Dog walkers have to avoid letting the dogs they walk socialize with other dogs they encounter* because if something happens to either dog, they're responsible. So I never learned the etiquette of meeting other people with dogs on the sidewalk. I constantly ask "is it okay if we say hi?" or "I'm trying to socialize her as much as I can do you mind letting them meet?" and am almost always met with a yes. Then, while they sniff each other out and play, you'll have the ritual "what's your dog's name?" and "how old is she?" conversation I could now have in my sleep.

*It's easy to tell owners from dog walkers: Walkers usually have huge sets of keys, the leash is secured to a bungee cord to their belt or bag, and their body language says "nope." They're not being rude, they're just doing their jobs. Likewise, if an owner is pulling his leash taut and skirting the edge of the sidewalk away from you, it's a pretty clear sign you should keep walking.

5. Be kind to Uber and Uber will be kind to you. If you're like me and committed to a car-free life of walking, biking, and ubering everywhere, you might think it's a reason not to get a dog. It's not. On the very rare occasion that you need to take your dog to the vet and you're too far to walk, call your Uber and immediately hit contact driver > call. I'm talkin the SECOND you have a confirmed driver. Don't let some poor guy make a U-turn on 14th and get half way to your building before you call to ask if it's cool that you have a dog. Last week when I took Daisy to the vet I called and gave a very quick ramble "I have a small dog and we need to go to the vet—I have a blanket, lint roller, and wipes and she'll be fine sitting on the floor or in my lap and we'll make sure it's 100% spotless when we get out" and he said it was fine. He told me that once someone had surprised him with a dog when he arrived and that it was really upsetting and thanked me for doing the right thing. These people work really hard all day—and keeping their cars clean is crucial to their ratings, so communicate well and bring supplies to clean up any hair or dirt from your dog.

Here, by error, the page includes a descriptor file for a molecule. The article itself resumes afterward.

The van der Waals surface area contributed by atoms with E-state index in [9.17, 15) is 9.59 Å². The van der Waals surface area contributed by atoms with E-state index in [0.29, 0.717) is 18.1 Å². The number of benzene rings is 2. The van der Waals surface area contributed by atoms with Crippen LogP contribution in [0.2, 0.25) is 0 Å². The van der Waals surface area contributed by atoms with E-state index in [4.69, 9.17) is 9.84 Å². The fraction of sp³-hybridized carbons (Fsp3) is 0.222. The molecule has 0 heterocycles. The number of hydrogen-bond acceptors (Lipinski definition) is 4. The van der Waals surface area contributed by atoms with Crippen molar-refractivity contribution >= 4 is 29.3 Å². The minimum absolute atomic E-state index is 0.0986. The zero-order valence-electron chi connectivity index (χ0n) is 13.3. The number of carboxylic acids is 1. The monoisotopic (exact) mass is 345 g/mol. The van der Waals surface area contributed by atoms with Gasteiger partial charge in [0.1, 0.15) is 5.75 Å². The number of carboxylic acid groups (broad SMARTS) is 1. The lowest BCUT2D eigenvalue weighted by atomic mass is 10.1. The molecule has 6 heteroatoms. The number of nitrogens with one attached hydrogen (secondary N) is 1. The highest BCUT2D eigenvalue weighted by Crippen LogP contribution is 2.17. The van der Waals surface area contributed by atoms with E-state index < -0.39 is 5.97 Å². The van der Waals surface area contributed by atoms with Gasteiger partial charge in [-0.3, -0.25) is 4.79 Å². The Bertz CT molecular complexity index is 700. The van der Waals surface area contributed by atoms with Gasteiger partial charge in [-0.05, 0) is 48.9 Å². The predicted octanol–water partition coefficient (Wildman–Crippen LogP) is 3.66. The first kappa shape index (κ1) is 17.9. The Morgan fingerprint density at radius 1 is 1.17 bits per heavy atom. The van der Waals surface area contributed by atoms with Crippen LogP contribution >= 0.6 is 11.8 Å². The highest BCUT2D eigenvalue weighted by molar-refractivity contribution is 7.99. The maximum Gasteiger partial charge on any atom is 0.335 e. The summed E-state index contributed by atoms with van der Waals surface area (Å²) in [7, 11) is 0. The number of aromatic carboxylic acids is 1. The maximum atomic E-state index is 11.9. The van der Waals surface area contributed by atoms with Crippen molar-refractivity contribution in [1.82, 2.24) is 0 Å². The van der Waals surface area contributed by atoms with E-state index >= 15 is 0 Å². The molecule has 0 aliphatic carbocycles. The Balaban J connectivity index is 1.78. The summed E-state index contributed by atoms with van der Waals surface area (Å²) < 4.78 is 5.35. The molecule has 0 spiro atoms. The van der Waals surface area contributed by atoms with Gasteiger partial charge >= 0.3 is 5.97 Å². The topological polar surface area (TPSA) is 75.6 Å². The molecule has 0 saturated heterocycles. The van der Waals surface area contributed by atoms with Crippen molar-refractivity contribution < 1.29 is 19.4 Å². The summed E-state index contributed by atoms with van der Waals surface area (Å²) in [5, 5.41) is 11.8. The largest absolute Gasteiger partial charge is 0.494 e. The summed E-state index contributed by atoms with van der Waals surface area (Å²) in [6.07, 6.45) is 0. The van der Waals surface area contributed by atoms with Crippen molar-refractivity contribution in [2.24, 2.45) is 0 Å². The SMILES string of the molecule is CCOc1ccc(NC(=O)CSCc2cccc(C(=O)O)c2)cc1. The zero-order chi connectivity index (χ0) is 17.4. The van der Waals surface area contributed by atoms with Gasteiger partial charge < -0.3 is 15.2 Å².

You can't lint roll away my love.

6. Big Brother is watching you... r dog. When you adopt a dog in the District of Columbia, you have to register him or her. Until they have their rabies and distemper vaccinations, they cannot/should not be admitted to any kennels or enter dog parks and really shouldn't socialize with other dogs. I'm waiting until after she's spayed in a few weeks because it's $50 for a non-spayed dog and $15 for a spayed dog. Daisy is two weeks, one form, and $15 from being a legitimate resident of DC. We're both very excited.

7. You won't be a bad dog mom... (or dad) you'll just think you are about 39482058 times a day. Daisy's paw went into a pot hole as we crossed the street. She got a big hunk off the end of a nylabone and started choking on it seconds after I read the fine print and made SURE it was age and breed appropriate. You hug them and kiss them and give them treats and tell them you're so sorry and move on—they will always forgive you.